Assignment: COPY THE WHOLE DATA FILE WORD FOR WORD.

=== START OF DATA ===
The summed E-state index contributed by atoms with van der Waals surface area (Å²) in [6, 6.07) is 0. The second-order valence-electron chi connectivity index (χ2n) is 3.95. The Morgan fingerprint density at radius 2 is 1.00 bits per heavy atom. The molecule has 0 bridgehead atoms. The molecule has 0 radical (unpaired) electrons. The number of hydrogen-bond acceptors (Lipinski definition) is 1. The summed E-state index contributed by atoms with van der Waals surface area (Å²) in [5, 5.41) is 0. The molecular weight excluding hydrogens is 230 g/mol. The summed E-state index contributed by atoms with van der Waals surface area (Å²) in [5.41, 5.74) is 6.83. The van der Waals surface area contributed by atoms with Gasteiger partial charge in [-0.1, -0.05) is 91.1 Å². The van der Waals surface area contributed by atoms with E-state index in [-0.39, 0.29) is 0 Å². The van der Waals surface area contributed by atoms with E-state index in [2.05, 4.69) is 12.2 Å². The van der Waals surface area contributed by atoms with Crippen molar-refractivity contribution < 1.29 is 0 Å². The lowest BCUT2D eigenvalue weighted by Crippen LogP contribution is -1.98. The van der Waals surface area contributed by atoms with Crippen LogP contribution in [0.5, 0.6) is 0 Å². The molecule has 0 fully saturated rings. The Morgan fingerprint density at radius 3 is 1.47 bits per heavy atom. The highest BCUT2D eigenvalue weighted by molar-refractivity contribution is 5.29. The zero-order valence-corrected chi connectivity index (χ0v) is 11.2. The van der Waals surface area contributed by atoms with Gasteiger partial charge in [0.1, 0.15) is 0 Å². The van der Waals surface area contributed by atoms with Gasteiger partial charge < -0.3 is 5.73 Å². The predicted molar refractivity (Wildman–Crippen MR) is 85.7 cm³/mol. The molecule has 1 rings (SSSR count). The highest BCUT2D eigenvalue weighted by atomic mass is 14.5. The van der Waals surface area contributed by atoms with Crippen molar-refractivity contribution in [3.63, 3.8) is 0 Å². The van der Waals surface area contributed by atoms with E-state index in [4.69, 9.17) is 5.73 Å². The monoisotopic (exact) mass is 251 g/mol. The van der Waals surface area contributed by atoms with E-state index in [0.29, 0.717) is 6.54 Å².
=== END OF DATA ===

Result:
The summed E-state index contributed by atoms with van der Waals surface area (Å²) in [6, 6.07) is 0. The second-order valence-electron chi connectivity index (χ2n) is 3.95. The Morgan fingerprint density at radius 2 is 1.00 bits per heavy atom. The molecule has 0 bridgehead atoms. The molecule has 0 radical (unpaired) electrons. The number of hydrogen-bond acceptors (Lipinski definition) is 1. The summed E-state index contributed by atoms with van der Waals surface area (Å²) in [5, 5.41) is 0. The molecular weight excluding hydrogens is 230 g/mol. The summed E-state index contributed by atoms with van der Waals surface area (Å²) in [5.41, 5.74) is 6.83. The van der Waals surface area contributed by atoms with Gasteiger partial charge in [-0.1, -0.05) is 91.1 Å². The van der Waals surface area contributed by atoms with E-state index in [-0.39, 0.29) is 0 Å². The van der Waals surface area contributed by atoms with E-state index in [2.05, 4.69) is 12.2 Å². The van der Waals surface area contributed by atoms with Crippen molar-refractivity contribution < 1.29 is 0 Å². The lowest BCUT2D eigenvalue weighted by Crippen LogP contribution is -1.98. The van der Waals surface area contributed by atoms with Crippen LogP contribution in [0.5, 0.6) is 0 Å². The molecule has 0 fully saturated rings. The Morgan fingerprint density at radius 3 is 1.47 bits per heavy atom. The highest BCUT2D eigenvalue weighted by molar-refractivity contribution is 5.29. The zero-order valence-corrected chi connectivity index (χ0v) is 11.2. The van der Waals surface area contributed by atoms with Gasteiger partial charge in [0.1, 0.15) is 0 Å². The van der Waals surface area contributed by atoms with Gasteiger partial charge < -0.3 is 5.73 Å². The predicted molar refractivity (Wildman–Crippen MR) is 85.7 cm³/mol. The molecule has 1 rings (SSSR count). The highest BCUT2D eigenvalue weighted by atomic mass is 14.5. The van der Waals surface area contributed by atoms with Crippen molar-refractivity contribution in [3.63, 3.8) is 0 Å². The van der Waals surface area contributed by atoms with E-state index in [4.69, 9.17) is 5.73 Å². The monoisotopic (exact) mass is 251 g/mol. The van der Waals surface area contributed by atoms with E-state index in [0.29, 0.717) is 6.54 Å².